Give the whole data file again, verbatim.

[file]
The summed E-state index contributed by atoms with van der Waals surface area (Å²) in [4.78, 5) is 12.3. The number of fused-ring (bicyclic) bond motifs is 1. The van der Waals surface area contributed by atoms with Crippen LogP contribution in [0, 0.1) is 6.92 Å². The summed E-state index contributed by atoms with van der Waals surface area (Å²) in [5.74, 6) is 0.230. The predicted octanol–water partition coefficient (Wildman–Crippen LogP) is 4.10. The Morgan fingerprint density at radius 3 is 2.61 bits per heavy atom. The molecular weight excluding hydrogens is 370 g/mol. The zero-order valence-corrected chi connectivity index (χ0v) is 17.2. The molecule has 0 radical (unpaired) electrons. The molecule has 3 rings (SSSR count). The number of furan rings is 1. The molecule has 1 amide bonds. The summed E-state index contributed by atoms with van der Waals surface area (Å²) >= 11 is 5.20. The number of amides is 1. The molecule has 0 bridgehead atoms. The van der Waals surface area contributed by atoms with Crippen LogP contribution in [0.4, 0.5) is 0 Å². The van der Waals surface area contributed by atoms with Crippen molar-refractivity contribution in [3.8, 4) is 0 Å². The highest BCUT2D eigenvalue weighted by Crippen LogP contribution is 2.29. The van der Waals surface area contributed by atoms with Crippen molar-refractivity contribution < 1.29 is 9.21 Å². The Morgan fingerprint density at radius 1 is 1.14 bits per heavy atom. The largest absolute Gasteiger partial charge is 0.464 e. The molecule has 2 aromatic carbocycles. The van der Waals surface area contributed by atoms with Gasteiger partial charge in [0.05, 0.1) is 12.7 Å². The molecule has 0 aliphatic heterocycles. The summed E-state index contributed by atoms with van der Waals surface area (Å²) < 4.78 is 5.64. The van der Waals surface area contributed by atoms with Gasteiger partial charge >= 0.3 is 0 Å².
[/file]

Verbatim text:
The summed E-state index contributed by atoms with van der Waals surface area (Å²) in [4.78, 5) is 12.3. The number of fused-ring (bicyclic) bond motifs is 1. The van der Waals surface area contributed by atoms with Crippen LogP contribution in [0, 0.1) is 6.92 Å². The summed E-state index contributed by atoms with van der Waals surface area (Å²) in [5.74, 6) is 0.230. The predicted octanol–water partition coefficient (Wildman–Crippen LogP) is 4.10. The Morgan fingerprint density at radius 3 is 2.61 bits per heavy atom. The molecular weight excluding hydrogens is 370 g/mol. The zero-order valence-corrected chi connectivity index (χ0v) is 17.2. The molecule has 0 radical (unpaired) electrons. The molecule has 3 rings (SSSR count). The number of furan rings is 1. The molecule has 1 amide bonds. The summed E-state index contributed by atoms with van der Waals surface area (Å²) >= 11 is 5.20. The number of amides is 1. The molecule has 0 bridgehead atoms. The van der Waals surface area contributed by atoms with Crippen LogP contribution in [0.4, 0.5) is 0 Å². The van der Waals surface area contributed by atoms with Crippen molar-refractivity contribution in [3.8, 4) is 0 Å². The highest BCUT2D eigenvalue weighted by Crippen LogP contribution is 2.29. The van der Waals surface area contributed by atoms with Crippen molar-refractivity contribution < 1.29 is 9.21 Å². The Morgan fingerprint density at radius 1 is 1.14 bits per heavy atom. The largest absolute Gasteiger partial charge is 0.464 e. The molecule has 2 aromatic carbocycles. The van der Waals surface area contributed by atoms with Gasteiger partial charge in [0.05, 0.1) is 12.7 Å². The molecule has 0 aliphatic heterocycles. The summed E-state index contributed by atoms with van der Waals surface area (Å²) < 4.78 is 5.64. The van der Waals surface area contributed by atoms with Gasteiger partial charge >= 0.3 is 0 Å².